It is an oral medication taken once daily and it prevents complications like the painful episodes, stroke, chest problems, bone damage and recurrent hospitalization which characterize the disease. This medication inadvertently reduces the number of missed days from school and work and ultimately improves the quality of life of patients on it. Unlike the newer disease modifying drugs, hydroxyurea is available and accessible. It is also less expensive comparatively and the fact that it is taken by mouth gives it an advantage over its counterpacts.

On the 22nd of December 2008, the United Nations (UN) General Assembly adopted a resolution recognizing SCD as a public health problem. The assembly urged UN agencies, funds, programs, international institutions, development partners and member states especially states in which SCD is a public health problem to support every effort being made to combat the disease. They were to encourage the health systems in managing the disease by establishing specialized centers and national programs as well as supporting research to help improve quality of lives of people living with SCD.

In line with this resolution, Ghana in partnership with various institutions extended its Newborn screening program (NSP) to include about four more health facilities.

Again, on the 6th November 2019, another formidable Public-Private initiative was signed between the Ghana Health Service and Ministry of Health on one side and global medicine company Novartis on the other hand. Under the partnership, NOVARTIS among other things was to provide the critical drug, Hydroxyurea, which will initially be provided free of charge to patients and will subsequently be subsidized and provided by the National Health Insurance Scheme(NHIS).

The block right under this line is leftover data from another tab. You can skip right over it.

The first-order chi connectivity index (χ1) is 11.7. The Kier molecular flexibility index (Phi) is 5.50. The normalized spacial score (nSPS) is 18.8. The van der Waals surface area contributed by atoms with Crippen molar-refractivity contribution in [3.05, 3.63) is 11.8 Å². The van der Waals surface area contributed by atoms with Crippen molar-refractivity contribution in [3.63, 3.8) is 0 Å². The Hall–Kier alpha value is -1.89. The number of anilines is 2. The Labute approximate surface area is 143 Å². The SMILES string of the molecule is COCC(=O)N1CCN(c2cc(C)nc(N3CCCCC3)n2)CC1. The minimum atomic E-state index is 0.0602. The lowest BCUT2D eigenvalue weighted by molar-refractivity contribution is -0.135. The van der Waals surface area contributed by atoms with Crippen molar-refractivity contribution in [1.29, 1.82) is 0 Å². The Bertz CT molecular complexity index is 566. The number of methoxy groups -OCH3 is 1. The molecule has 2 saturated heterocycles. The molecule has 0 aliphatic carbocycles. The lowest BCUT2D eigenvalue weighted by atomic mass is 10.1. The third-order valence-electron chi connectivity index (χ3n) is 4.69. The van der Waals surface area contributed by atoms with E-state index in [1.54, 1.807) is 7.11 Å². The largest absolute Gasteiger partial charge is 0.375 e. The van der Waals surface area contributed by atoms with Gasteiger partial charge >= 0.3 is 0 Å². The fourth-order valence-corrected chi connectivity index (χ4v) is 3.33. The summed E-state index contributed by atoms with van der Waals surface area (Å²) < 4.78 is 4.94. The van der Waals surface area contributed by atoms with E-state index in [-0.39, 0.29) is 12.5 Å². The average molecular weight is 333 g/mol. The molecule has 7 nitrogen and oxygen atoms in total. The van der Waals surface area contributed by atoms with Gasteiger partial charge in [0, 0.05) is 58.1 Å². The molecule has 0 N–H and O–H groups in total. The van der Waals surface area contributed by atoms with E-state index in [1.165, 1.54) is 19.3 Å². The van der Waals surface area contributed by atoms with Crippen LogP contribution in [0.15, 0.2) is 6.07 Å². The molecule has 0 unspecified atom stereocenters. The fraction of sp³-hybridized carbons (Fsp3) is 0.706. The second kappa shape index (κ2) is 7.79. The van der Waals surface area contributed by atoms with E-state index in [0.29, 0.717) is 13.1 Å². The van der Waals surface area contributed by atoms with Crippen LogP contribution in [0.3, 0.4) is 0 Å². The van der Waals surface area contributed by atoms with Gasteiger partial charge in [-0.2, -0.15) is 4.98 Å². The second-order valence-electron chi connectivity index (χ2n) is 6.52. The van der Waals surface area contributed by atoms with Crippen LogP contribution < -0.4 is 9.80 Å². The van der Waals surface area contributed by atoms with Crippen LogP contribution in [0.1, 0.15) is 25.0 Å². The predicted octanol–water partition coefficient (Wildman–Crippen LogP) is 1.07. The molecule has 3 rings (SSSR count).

The theme for this Public-Private Partnership is “To Ease the Pain and Improve the Lives of People with Sickle Cell Disease in Ghana” and indeed over the last 18 months the free Hydroxyurea which Novartis gave to SCD patients in Ghana did just that. During the launch of this partnership in November 2019, the presence of His Excellency Dr. Mahamadu Bawumia put a smile on my face as I thought in my heart, finally SCD will get the recognition it deserves.

His Excellency, please we have come to the end of the free hydroxyurea by Novartis and the medication is still not on the NHIS. On this Sickle Cell Awareness day, we the health care providers lend our voice to the hundreds of grateful but worried patients with SCD who have benefited from this medication to send you a gentle reminder to help put it on the NHIS.

Over the last 18 months, my patients like many across Ghana have had a taste of how it feels like to live a life without pain, to live without missing out on school or work. They and their families have seen some semblance of normalcy in their lives and have even begun to dream big. Please, let us not crush their dreams even before it has a chance to bud as a considerable number of patients may not be able to afford being on it.

So, on this day, 19th of June 2021, let us shine the light on Sickle Cell Disease and lend not only our voices but put in efforts that will help improve the physical, emotional and economic well-being of people living with SCD in Ghana.